Wednesday, December 12, 2012

Divide and conquer

OK, I confess. What I am really trying to do is build a clock from the ground up. As with anything else, building a clock is no mean feat. It also rapidly becomes an obsession. So I am obsessed. I do not think this is grounds for a lawsuit. Anyway, the big thing about a clock is gear-cutting. There are several requirements for this. You need two perpendicular axes. On one of them a cutter is revolved, preferably by power. On the other, the would-be gear is held. On this latter you must have an indexer of some kind, i.e. a gizmo that will turn the (proto)gear by a precise amount. In a previous post I chronicled the making of the latter gizmo, the dividing plate. The gizmo allows me to divide a circle into 60 parts. By skipping holes I could also do 30 parts. In fact, any of the factors of 60, and now you know why they made you study factoring in school. Clock gears go from 120 or so teeth all the way down to 6. A clock, you see, is just a big gearbox. But you cannot shift the gears, unlike an automobile.

So in our last episode I had made the dividing plate. Had I about $300 to spare I could have bought a spin indexer to do the same job. But no. We did a dividing plate by hand (previous post).  So I turned up an arbor from a piece of scrap steel. An arbor in machinistspeak is simply an axle. There it is on the four-jaw chuck, a pain to set up but it runs really really true.  This held my victim, a failure from the dividing plate episode. Much too small to be a dividing plate. Next, I  arranged my Dremel (knock-off) device on to the vertical slide on the lathe. Major project. Too many things to adjust. I have blogged on this contraption before, so see previous posts.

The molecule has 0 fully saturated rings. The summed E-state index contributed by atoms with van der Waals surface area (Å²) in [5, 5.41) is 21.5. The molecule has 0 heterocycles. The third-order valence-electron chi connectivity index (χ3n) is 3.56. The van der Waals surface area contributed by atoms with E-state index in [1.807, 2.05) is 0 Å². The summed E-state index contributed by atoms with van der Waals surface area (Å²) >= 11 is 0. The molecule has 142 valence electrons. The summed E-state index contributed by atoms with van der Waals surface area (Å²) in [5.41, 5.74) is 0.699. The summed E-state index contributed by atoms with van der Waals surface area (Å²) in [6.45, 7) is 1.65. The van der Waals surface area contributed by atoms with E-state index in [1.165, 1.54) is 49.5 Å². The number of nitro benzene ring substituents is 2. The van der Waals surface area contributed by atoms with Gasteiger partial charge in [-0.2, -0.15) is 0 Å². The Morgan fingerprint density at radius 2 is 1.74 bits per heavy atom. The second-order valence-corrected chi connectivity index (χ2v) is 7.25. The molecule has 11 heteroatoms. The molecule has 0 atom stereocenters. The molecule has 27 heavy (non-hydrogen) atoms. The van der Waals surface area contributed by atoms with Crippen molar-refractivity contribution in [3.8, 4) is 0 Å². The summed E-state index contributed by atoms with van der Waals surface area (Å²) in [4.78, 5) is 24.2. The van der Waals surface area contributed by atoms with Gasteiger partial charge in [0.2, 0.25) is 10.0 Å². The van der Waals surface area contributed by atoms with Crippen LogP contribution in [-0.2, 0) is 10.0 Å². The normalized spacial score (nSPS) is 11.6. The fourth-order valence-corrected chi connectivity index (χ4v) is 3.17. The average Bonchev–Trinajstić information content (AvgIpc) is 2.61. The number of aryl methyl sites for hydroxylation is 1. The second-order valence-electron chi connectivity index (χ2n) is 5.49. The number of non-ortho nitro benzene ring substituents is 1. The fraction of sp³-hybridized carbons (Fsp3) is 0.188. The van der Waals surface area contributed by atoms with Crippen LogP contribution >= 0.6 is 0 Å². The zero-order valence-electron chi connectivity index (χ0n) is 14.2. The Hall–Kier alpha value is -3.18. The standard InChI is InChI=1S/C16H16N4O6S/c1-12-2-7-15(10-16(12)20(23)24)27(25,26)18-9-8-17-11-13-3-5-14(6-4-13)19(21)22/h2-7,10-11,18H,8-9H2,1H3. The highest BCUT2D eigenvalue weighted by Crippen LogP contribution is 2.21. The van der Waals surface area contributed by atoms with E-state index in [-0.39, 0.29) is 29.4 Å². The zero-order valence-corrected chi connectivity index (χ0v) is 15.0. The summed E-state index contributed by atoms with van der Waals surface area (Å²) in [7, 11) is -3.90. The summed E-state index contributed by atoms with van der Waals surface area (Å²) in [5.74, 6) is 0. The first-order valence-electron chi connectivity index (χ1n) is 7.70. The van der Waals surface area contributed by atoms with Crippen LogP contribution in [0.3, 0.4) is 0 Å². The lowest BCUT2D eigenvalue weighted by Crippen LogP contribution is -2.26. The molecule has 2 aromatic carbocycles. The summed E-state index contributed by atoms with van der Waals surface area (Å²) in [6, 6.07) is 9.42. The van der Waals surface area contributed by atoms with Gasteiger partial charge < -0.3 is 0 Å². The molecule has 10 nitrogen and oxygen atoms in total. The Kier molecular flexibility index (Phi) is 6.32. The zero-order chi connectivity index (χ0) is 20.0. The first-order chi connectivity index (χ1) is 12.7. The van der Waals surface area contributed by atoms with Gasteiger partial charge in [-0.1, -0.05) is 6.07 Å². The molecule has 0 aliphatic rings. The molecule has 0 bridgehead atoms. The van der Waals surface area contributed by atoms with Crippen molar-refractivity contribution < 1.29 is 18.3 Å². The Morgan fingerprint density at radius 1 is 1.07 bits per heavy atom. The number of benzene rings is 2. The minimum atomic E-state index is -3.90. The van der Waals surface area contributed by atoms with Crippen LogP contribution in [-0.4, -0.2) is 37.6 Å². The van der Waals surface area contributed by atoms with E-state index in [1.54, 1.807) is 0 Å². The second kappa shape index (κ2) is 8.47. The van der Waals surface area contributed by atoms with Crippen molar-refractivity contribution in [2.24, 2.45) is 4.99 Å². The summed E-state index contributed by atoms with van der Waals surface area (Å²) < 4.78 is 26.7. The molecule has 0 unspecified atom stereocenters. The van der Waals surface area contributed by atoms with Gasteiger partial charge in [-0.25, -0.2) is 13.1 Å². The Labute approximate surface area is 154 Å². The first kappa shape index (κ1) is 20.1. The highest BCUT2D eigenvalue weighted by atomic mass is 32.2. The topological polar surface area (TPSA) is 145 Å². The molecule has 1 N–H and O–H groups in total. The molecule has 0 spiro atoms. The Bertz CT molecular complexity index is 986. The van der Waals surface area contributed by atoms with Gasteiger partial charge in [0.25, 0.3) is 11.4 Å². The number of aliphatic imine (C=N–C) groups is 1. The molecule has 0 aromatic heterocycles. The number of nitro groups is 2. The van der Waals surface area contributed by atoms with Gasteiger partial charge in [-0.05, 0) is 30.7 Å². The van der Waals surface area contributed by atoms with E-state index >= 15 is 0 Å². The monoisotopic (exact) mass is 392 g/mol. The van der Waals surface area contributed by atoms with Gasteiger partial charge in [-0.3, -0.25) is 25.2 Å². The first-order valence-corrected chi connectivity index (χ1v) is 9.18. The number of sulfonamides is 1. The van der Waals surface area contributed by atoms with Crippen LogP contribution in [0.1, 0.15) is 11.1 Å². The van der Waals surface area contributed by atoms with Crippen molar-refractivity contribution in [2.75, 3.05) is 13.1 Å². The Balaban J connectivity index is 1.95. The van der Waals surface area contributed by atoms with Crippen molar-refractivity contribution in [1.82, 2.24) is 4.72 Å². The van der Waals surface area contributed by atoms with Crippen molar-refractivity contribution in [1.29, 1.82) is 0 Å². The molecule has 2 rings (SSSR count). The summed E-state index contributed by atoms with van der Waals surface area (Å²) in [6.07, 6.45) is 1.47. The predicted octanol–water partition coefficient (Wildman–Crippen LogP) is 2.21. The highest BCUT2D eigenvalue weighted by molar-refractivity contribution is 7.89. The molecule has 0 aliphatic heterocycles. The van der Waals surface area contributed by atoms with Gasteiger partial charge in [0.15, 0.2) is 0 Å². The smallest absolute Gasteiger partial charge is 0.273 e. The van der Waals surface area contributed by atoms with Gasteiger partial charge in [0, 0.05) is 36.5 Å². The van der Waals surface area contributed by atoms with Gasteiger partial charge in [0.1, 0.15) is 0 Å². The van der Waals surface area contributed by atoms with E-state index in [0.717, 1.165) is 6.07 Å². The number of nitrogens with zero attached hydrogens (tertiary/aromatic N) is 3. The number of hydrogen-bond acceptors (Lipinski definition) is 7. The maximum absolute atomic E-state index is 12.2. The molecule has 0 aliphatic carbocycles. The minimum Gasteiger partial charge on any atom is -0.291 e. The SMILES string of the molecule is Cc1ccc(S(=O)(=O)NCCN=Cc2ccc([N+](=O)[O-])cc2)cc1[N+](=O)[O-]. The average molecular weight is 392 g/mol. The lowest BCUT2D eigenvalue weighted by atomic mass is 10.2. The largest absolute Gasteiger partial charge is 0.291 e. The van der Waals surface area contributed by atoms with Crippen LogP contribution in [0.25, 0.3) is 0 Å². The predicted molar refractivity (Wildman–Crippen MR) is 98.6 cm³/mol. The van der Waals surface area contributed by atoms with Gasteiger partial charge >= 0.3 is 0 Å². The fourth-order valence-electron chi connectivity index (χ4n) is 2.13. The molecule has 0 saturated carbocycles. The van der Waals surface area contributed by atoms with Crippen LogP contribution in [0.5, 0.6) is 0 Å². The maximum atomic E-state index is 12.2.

This needs some overhauling. Once the DSO (Dremel Shaped Object is bolted in I cannot adjust it except with the vertical slide, and it has extremely limited travel, 50 mm or so. Not enough. This is why most people do this on a mill. But a (small) mill is about $500 plus shipping, almost as much as the mill itself. And again, I have no space for a mill. But lashup though it may be, I have the two required perpendicular axes. And it cost much less than the mill, i.e. zero.

I have no cutter yet. This is work in progress. In its stead (thak you Richard, for pointing out my error. I said "staid" before),  I put an abrasive cut-off wheel on the dremel. I also arranged a spring-loaded detent for the divider plate. So I am really not cutting gears yet. But the whole two-axis lashup arrangement is working! I cut some remarkably gear-like slots in the sacrificial victim! I was a bit worried about wobble, but none was perceptible.

The classical material for clock gears is brass, sometimes steel. But brass is like Unobtainium in Alaska. Small pieces, at a hobby store, maybe. Big pieces, no. So I am doing all this in plastic. Plastic is everywhere. On dismantling an expired (battery) clock I found plastic gears everywhere. So if they can do it so can I. My  plastic is found. I think it is a piece of refrigerator. So I can experiment all day long. Just as well. Winter is here. Lots of time to experiment.

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